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Where next for the African Medicines Agency?

Image: kris krüg [CC BY-S 2.0], via Flickr

African Union special AMA envoy Michel Sidibé outlines his hopes and concerns

With more than 22 African countries having ratified the African Medicines Agency treaty, the continent now faces a “unique opportunity” to get the body up and running soon, one of its architects has said.

In April 2021 Michel Sidibé was appointed a special envoy for the African Union for the AMA. Since then the former executive director of UNAIDS has travelled the breadth and length of Africa with the aim of drumming up support for the agency.

Rwanda was recently chosen to house the AMA headquarters, which—when up and running—will aim to tackle two major problems: the proliferation of fake and substandard medicines in Africa and the high costs that block many on the continent from accessing treatments.

This week Sidibé outlined the next steps for the agency in a virtual conversation with Kawaldip Sehmi, chief executive of the International Alliance of Patients’ Organizations and convener of the African Medicines Agency Treaty Alliance.

Sidibé said the rapid ratification of the AMA treaty was a “unique achievement”, but that he hoped to see some of Africa’s most powerful countries, like Kenya and Nigeria, who have not yet ratified the treaty, do so soon: “Those countries will be critical because of the volume of know-how they are bringing.”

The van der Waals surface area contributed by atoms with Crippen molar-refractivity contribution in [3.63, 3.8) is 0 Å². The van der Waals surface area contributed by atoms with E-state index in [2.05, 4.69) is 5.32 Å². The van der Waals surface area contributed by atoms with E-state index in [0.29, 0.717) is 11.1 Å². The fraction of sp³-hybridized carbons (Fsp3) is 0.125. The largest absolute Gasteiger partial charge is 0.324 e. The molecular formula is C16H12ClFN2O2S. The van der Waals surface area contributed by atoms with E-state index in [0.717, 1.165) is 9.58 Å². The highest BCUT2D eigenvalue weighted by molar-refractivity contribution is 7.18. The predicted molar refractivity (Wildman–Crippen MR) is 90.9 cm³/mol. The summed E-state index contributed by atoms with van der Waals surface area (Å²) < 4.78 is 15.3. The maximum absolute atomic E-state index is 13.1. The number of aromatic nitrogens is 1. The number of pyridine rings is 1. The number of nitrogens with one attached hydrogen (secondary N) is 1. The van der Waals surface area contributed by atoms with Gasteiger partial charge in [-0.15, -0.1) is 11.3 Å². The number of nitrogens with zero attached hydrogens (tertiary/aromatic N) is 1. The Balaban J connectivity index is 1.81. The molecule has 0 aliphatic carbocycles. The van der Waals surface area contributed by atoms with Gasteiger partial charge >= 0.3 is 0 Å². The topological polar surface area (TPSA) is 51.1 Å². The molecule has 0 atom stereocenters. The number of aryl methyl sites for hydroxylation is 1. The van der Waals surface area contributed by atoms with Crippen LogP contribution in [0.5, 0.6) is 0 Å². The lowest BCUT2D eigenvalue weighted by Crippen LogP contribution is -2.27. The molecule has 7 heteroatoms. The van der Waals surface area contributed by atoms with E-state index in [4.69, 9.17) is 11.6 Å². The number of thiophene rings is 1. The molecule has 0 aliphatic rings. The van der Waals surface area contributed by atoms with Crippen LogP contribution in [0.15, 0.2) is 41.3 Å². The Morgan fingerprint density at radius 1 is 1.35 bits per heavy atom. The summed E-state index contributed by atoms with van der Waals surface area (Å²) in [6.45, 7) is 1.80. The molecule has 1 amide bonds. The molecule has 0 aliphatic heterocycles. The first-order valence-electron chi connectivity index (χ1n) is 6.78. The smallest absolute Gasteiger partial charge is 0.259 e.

Strengthening the position of the AMA by getting those countries on board, as well as the buy-in from non-state actors and regional organisations, is one of the priority actions Sidibé advocates.

Funding strategy

Sidibé said it was likely that the AMA structures would engage with participating countries to use national capacities and excellence, rather than try to supplant them with a continental organ. “AMA should not be just replacing national regulatory agencies or regional harmonisation processes. I think it would be a huge mistake and it won’t work,” he said.

Another Sidibé priority is to develop a funding strategy and roadmap for the agency. “The broad support for AMA provides a unique opportunity for fundraising,” he said. There are many possible mechanisms, he added—from a ‘replenishment’ pledging exercise like that employed for the Global Fund to fight Aids, Tuberculosis and Malaria, to a financial endowment.

The AMA will need a skeleton blueprint, setting out its functions and capabilities, and partnerships and coalitions both globally and within the continent, Sidibé said. “You need to bring all the forces together.”